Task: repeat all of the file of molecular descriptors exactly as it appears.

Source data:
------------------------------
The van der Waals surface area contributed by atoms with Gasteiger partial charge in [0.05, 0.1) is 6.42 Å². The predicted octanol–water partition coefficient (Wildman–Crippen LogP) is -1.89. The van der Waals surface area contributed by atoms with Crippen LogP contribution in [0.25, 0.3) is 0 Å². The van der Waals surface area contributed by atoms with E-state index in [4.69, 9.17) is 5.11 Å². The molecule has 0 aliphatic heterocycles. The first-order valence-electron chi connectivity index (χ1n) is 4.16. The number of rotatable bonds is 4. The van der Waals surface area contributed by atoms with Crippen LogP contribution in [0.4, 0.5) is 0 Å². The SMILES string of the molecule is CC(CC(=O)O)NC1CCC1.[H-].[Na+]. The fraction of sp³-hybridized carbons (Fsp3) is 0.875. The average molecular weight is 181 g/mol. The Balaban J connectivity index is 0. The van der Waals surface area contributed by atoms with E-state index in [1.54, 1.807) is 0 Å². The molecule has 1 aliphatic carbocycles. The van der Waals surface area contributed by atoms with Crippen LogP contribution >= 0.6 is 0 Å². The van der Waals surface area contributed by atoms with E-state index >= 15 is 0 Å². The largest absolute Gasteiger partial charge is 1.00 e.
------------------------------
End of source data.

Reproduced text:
The van der Waals surface area contributed by atoms with Gasteiger partial charge in [0.05, 0.1) is 6.42 Å². The predicted octanol–water partition coefficient (Wildman–Crippen LogP) is -1.89. The van der Waals surface area contributed by atoms with Crippen LogP contribution in [0.25, 0.3) is 0 Å². The van der Waals surface area contributed by atoms with E-state index in [4.69, 9.17) is 5.11 Å². The molecule has 0 aliphatic heterocycles. The first-order valence-electron chi connectivity index (χ1n) is 4.16. The number of rotatable bonds is 4. The van der Waals surface area contributed by atoms with Crippen LogP contribution in [0.4, 0.5) is 0 Å². The SMILES string of the molecule is CC(CC(=O)O)NC1CCC1.[H-].[Na+]. The fraction of sp³-hybridized carbons (Fsp3) is 0.875. The average molecular weight is 181 g/mol. The Balaban J connectivity index is 0. The van der Waals surface area contributed by atoms with E-state index in [1.54, 1.807) is 0 Å². The molecule has 1 aliphatic carbocycles. The van der Waals surface area contributed by atoms with Crippen LogP contribution >= 0.6 is 0 Å². The van der Waals surface area contributed by atoms with E-state index >= 15 is 0 Å². The largest absolute Gasteiger partial charge is 1.00 e.